TERRE HAUTE —
Since their earliest recordings and performances, the South African-based Grammy Award-winning male a cappella group Ladysmith Black Mambazo, as individuals and as a group, have maintained a respect and a reverence for their past. The centuries-old story of their homeland — sometimes joyous, sometimes troubled, but always rich and exhilarating — has been at the very foundation of this vocal group since its very beginning.
But alongside the South African history witnessed by an entire world, there’s a quieter, more personal past shared by Ladysmith Black Mambazo’s members. It is a time of youth and innocence, when the world consisted of nothing more than the hills and open fields of their parents’ farms in Zulu country.
Before the stage performances, before the collaborations with American pop stars, and before the Grammy nominations and awards, the only songs these children knew were the traditional folk tunes handed down to them by their parents, their grandparents and the countless generations that preceded them.
And yet, for all the decades that have come and gone, these songs are still very much alive. Ladysmith Black Mambazo will share these songs in a special show at Rose-Hulman Institute of Technology’s Hatfield Hall Theater at 7:30 p.m. Tuesday. Tickets for adults range from $23 to $27, while youths/college students are $20. For tickets, call (812) 877-8544 or visit the Hatfield Hall ticket office from 10 a.m. to 5 p.m. on weekdays and noon to 5 p.m. on Saturday.
Taking the many songs and stories of their youth and adding new lyrics, founder and frontman Joseph Shabalala and the other eight members of the group have recreated the idyllic world in which they once lived in their 2011 album Songs From A Zulu Farm, their most personal work to date. It has been nominated for a Grammy Award for Best World Music CD (being announced on Feb. 12.)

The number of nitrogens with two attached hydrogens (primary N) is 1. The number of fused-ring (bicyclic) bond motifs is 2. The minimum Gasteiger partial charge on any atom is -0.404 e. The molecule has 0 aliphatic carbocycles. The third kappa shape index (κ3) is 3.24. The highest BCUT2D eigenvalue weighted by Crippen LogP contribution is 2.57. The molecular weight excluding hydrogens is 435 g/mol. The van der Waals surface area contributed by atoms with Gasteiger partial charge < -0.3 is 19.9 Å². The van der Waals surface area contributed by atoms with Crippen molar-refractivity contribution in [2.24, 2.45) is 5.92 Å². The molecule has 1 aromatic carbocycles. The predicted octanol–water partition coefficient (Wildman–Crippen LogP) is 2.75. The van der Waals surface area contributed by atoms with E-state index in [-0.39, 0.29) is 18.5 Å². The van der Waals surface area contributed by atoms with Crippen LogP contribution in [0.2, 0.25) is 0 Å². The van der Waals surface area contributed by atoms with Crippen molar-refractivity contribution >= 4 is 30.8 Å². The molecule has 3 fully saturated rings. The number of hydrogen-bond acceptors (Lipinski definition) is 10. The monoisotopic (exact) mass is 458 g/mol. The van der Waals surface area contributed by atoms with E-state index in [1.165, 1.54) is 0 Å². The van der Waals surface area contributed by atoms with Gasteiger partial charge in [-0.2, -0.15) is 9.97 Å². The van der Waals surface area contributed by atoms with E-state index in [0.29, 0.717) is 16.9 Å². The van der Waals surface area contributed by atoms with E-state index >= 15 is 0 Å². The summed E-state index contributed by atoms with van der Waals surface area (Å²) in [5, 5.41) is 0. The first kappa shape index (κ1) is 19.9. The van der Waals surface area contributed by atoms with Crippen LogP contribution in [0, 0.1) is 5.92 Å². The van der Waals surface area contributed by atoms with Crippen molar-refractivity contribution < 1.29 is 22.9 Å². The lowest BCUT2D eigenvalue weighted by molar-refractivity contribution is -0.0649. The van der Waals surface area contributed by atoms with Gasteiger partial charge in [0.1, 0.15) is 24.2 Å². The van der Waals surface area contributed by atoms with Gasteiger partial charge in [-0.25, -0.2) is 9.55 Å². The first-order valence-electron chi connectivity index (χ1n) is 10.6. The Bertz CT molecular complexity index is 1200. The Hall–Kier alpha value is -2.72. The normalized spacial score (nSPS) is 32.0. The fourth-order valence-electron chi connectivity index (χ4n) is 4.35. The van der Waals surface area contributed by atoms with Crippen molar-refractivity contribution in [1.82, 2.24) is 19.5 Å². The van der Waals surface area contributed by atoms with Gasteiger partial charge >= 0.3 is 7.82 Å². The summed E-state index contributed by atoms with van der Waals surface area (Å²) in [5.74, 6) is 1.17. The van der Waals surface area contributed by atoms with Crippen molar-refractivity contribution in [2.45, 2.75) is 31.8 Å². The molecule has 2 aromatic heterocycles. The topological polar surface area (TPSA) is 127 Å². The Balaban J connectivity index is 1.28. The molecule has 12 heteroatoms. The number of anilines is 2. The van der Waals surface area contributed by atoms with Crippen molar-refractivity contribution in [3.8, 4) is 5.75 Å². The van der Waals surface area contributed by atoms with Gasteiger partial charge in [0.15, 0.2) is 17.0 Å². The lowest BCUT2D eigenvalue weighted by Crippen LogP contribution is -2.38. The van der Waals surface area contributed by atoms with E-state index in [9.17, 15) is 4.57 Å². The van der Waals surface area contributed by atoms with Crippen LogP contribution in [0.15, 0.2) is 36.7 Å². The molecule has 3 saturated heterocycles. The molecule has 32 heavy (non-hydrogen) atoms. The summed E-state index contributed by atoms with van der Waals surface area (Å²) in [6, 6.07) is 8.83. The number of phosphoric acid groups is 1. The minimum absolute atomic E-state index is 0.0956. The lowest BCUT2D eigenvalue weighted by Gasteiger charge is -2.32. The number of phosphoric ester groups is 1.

“These are songs from the earliest time in our lives,” stated Shabalala in a news release announcing the album. “These are stories our fathers and mothers and other relatives shared with us, songs our grandparents sang. We have changed them somewhat and/or added extra harmonies and lyrics, but overall these songs represent an important memory of our early life. When we sing these songs, we’re singing songs from our history.”
Shabalala revisits the farmland of his youth every month. “Your roots are who you are. I’ve read somewhere that it is very common for people to move back to their childhood home later in life. This is true for many people I know. I go home to see the sights I’ve known since I was a baby. I see that field and I see my father and my mother standing with me as a little boy. I love going home because it is just that … home.”
For more than 40 years, Ladysmith Black Mambazo has married the intricate rhythms and harmonies of their native South African musical traditions to the sounds and sentiments of Christian gospel music. The result is a musical and spiritual alchemy that has touched a worldwide audience representing every corner of the religious, cultural and ethnic landscape.
In the mid-1980s, Paul Simon visited South Africa and incorporated Black Mambazo’s rich tenor/alto/bass harmonies into his Graceland album, a landmark 1986 recording that won the Grammy Award for Best Album and is considered seminal in introducing world music to mainstream audiences. Their performance with Simon on Sesame Street is legendary and one of the top three requested Sesame Street segments in history.
About Ladysmith Black Mambazo, Simon states, “It isn’t merely the grace and power of their dancing or the beauty of their singing that rivets the attention, but the sheer joy and love that emanates from their being.”
The group provided soundtrack material for Disney’s The Lion King, Part II as well as Eddie Murphy’s Coming To America. A recent film documentary titled On Tip Toe: Gentle Steps to Freedom, The story of Ladysmith Black Mambazo was nominated for an Academy Award for Best Documentary.
Learn more about Ladysmith Black Mambazo at www.mambazo.com.
If you go
• What: Ladysmith Black Mambazo
• When: 7:30 p.m. Tuesday
• Where: Rose-Hulman Institute of Technology, Hatfield Hall Theater, 5500 Wabash Ave.
• Tickets: Adults range from $23 to $27, while youths/college students are $20. Call (812) 877-8544 or visit the Hatfield Hall ticket office from 10 a.m. to 5 p.m. on weekdays and noon to 5 p.m. on Saturday.